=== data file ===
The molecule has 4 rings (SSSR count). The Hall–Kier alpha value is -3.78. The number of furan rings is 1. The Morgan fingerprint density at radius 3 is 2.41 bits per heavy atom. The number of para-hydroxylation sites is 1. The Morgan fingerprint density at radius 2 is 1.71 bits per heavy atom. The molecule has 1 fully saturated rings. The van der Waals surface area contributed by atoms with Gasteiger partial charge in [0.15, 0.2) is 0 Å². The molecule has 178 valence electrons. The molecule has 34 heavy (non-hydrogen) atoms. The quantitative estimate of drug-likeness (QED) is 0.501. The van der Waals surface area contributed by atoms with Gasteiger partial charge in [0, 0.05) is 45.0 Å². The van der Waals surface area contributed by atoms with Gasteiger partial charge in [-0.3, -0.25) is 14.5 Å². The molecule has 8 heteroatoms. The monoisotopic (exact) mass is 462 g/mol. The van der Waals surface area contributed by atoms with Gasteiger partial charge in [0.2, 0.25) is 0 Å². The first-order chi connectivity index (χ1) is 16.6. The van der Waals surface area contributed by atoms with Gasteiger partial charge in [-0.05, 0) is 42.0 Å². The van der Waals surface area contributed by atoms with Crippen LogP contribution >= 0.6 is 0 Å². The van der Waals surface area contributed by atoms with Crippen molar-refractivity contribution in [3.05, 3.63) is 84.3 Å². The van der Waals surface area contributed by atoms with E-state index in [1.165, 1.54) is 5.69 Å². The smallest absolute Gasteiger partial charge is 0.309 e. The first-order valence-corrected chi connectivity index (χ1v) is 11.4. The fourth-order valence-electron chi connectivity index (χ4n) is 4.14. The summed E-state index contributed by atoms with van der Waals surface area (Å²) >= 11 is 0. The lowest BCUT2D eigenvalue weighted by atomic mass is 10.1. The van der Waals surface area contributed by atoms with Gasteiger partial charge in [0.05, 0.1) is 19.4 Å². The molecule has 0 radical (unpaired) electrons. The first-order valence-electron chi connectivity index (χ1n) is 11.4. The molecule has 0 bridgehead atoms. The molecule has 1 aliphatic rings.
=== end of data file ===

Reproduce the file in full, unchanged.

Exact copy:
The molecule has 4 rings (SSSR count). The Hall–Kier alpha value is -3.78. The number of furan rings is 1. The Morgan fingerprint density at radius 3 is 2.41 bits per heavy atom. The number of para-hydroxylation sites is 1. The Morgan fingerprint density at radius 2 is 1.71 bits per heavy atom. The molecule has 1 fully saturated rings. The van der Waals surface area contributed by atoms with Gasteiger partial charge in [0.15, 0.2) is 0 Å². The molecule has 178 valence electrons. The molecule has 34 heavy (non-hydrogen) atoms. The quantitative estimate of drug-likeness (QED) is 0.501. The van der Waals surface area contributed by atoms with Gasteiger partial charge in [0, 0.05) is 45.0 Å². The van der Waals surface area contributed by atoms with Gasteiger partial charge in [-0.3, -0.25) is 14.5 Å². The molecule has 8 heteroatoms. The monoisotopic (exact) mass is 462 g/mol. The van der Waals surface area contributed by atoms with Gasteiger partial charge in [0.2, 0.25) is 0 Å². The first-order chi connectivity index (χ1) is 16.6. The van der Waals surface area contributed by atoms with Gasteiger partial charge in [-0.05, 0) is 42.0 Å². The van der Waals surface area contributed by atoms with Crippen LogP contribution >= 0.6 is 0 Å². The van der Waals surface area contributed by atoms with Crippen molar-refractivity contribution in [3.05, 3.63) is 84.3 Å². The van der Waals surface area contributed by atoms with E-state index in [1.165, 1.54) is 5.69 Å². The smallest absolute Gasteiger partial charge is 0.309 e. The first-order valence-corrected chi connectivity index (χ1v) is 11.4. The fourth-order valence-electron chi connectivity index (χ4n) is 4.14. The summed E-state index contributed by atoms with van der Waals surface area (Å²) >= 11 is 0. The lowest BCUT2D eigenvalue weighted by atomic mass is 10.1. The van der Waals surface area contributed by atoms with Gasteiger partial charge in [0.05, 0.1) is 19.4 Å². The molecule has 0 radical (unpaired) electrons. The first-order valence-electron chi connectivity index (χ1n) is 11.4. The molecule has 0 bridgehead atoms. The molecule has 1 aliphatic rings.